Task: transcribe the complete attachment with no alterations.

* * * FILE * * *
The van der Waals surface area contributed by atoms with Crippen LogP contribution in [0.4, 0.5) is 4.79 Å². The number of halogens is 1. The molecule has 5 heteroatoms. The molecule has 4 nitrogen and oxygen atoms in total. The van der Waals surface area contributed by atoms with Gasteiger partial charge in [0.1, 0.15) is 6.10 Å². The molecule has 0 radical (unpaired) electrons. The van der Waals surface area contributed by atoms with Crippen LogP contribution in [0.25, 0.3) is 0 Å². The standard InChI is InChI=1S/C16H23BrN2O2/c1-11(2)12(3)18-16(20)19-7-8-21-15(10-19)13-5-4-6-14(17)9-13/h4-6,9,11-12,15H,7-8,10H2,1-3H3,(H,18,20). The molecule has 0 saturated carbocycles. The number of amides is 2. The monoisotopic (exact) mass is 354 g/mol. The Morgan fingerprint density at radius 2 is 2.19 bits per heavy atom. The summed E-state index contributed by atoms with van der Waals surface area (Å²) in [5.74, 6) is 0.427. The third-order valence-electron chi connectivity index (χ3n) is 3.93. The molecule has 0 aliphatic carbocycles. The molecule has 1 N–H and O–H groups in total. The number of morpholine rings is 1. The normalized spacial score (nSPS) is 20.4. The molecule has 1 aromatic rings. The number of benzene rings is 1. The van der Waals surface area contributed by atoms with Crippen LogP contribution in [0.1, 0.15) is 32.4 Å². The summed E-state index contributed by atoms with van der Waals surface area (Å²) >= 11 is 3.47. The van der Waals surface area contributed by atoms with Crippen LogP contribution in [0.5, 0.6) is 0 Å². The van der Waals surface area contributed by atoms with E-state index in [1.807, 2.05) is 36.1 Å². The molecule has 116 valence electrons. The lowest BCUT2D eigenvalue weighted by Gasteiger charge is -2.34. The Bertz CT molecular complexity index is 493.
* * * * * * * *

The van der Waals surface area contributed by atoms with Crippen LogP contribution in [0.4, 0.5) is 4.79 Å². The number of halogens is 1. The molecule has 5 heteroatoms. The molecule has 4 nitrogen and oxygen atoms in total. The van der Waals surface area contributed by atoms with Gasteiger partial charge in [0.1, 0.15) is 6.10 Å². The molecule has 0 radical (unpaired) electrons. The van der Waals surface area contributed by atoms with Crippen LogP contribution in [0.25, 0.3) is 0 Å². The standard InChI is InChI=1S/C16H23BrN2O2/c1-11(2)12(3)18-16(20)19-7-8-21-15(10-19)13-5-4-6-14(17)9-13/h4-6,9,11-12,15H,7-8,10H2,1-3H3,(H,18,20). The molecule has 0 saturated carbocycles. The number of amides is 2. The monoisotopic (exact) mass is 354 g/mol. The Morgan fingerprint density at radius 2 is 2.19 bits per heavy atom. The summed E-state index contributed by atoms with van der Waals surface area (Å²) in [5.74, 6) is 0.427. The third-order valence-electron chi connectivity index (χ3n) is 3.93. The molecule has 0 aliphatic carbocycles. The molecule has 1 N–H and O–H groups in total. The number of morpholine rings is 1. The normalized spacial score (nSPS) is 20.4. The molecule has 1 aromatic rings. The number of benzene rings is 1. The van der Waals surface area contributed by atoms with Crippen LogP contribution in [0.1, 0.15) is 32.4 Å². The summed E-state index contributed by atoms with van der Waals surface area (Å²) >= 11 is 3.47. The van der Waals surface area contributed by atoms with Crippen LogP contribution in [0.5, 0.6) is 0 Å². The van der Waals surface area contributed by atoms with E-state index in [1.807, 2.05) is 36.1 Å². The molecule has 116 valence electrons. The lowest BCUT2D eigenvalue weighted by Gasteiger charge is -2.34. The Bertz CT molecular complexity index is 493.